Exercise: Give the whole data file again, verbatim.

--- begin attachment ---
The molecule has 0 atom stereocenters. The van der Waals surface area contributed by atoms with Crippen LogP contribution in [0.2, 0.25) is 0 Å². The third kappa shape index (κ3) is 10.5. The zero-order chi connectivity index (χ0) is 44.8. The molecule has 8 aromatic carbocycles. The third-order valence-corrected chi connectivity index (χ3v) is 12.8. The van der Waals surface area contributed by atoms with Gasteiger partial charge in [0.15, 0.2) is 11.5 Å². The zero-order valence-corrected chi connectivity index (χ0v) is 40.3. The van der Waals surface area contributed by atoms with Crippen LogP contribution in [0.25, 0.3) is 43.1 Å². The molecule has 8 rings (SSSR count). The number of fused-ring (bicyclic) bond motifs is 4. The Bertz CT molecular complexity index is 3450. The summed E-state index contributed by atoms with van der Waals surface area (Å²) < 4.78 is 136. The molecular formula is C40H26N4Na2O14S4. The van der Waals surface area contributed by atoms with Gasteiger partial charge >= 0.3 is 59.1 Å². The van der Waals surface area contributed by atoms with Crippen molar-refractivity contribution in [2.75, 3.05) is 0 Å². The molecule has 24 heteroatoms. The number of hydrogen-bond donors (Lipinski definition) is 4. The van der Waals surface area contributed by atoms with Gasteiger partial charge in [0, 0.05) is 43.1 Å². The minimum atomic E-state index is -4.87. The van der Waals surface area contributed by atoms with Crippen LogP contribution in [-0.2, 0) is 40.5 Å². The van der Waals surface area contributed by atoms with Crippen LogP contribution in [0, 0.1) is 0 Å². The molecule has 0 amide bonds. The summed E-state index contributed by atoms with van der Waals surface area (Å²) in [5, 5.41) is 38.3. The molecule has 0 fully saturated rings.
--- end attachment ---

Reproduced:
The molecule has 0 atom stereocenters. The van der Waals surface area contributed by atoms with Crippen LogP contribution in [0.2, 0.25) is 0 Å². The third kappa shape index (κ3) is 10.5. The zero-order chi connectivity index (χ0) is 44.8. The molecule has 8 aromatic carbocycles. The third-order valence-corrected chi connectivity index (χ3v) is 12.8. The van der Waals surface area contributed by atoms with Gasteiger partial charge in [0.15, 0.2) is 11.5 Å². The zero-order valence-corrected chi connectivity index (χ0v) is 40.3. The van der Waals surface area contributed by atoms with Crippen LogP contribution in [0.25, 0.3) is 43.1 Å². The molecule has 8 rings (SSSR count). The number of fused-ring (bicyclic) bond motifs is 4. The Bertz CT molecular complexity index is 3450. The summed E-state index contributed by atoms with van der Waals surface area (Å²) < 4.78 is 136. The molecular formula is C40H26N4Na2O14S4. The van der Waals surface area contributed by atoms with Gasteiger partial charge >= 0.3 is 59.1 Å². The van der Waals surface area contributed by atoms with Crippen molar-refractivity contribution in [2.75, 3.05) is 0 Å². The molecule has 24 heteroatoms. The number of hydrogen-bond donors (Lipinski definition) is 4. The van der Waals surface area contributed by atoms with Gasteiger partial charge in [0, 0.05) is 43.1 Å². The minimum atomic E-state index is -4.87. The van der Waals surface area contributed by atoms with Crippen LogP contribution in [-0.2, 0) is 40.5 Å². The van der Waals surface area contributed by atoms with Crippen LogP contribution in [0, 0.1) is 0 Å². The molecule has 0 amide bonds. The summed E-state index contributed by atoms with van der Waals surface area (Å²) in [5, 5.41) is 38.3. The molecule has 0 fully saturated rings.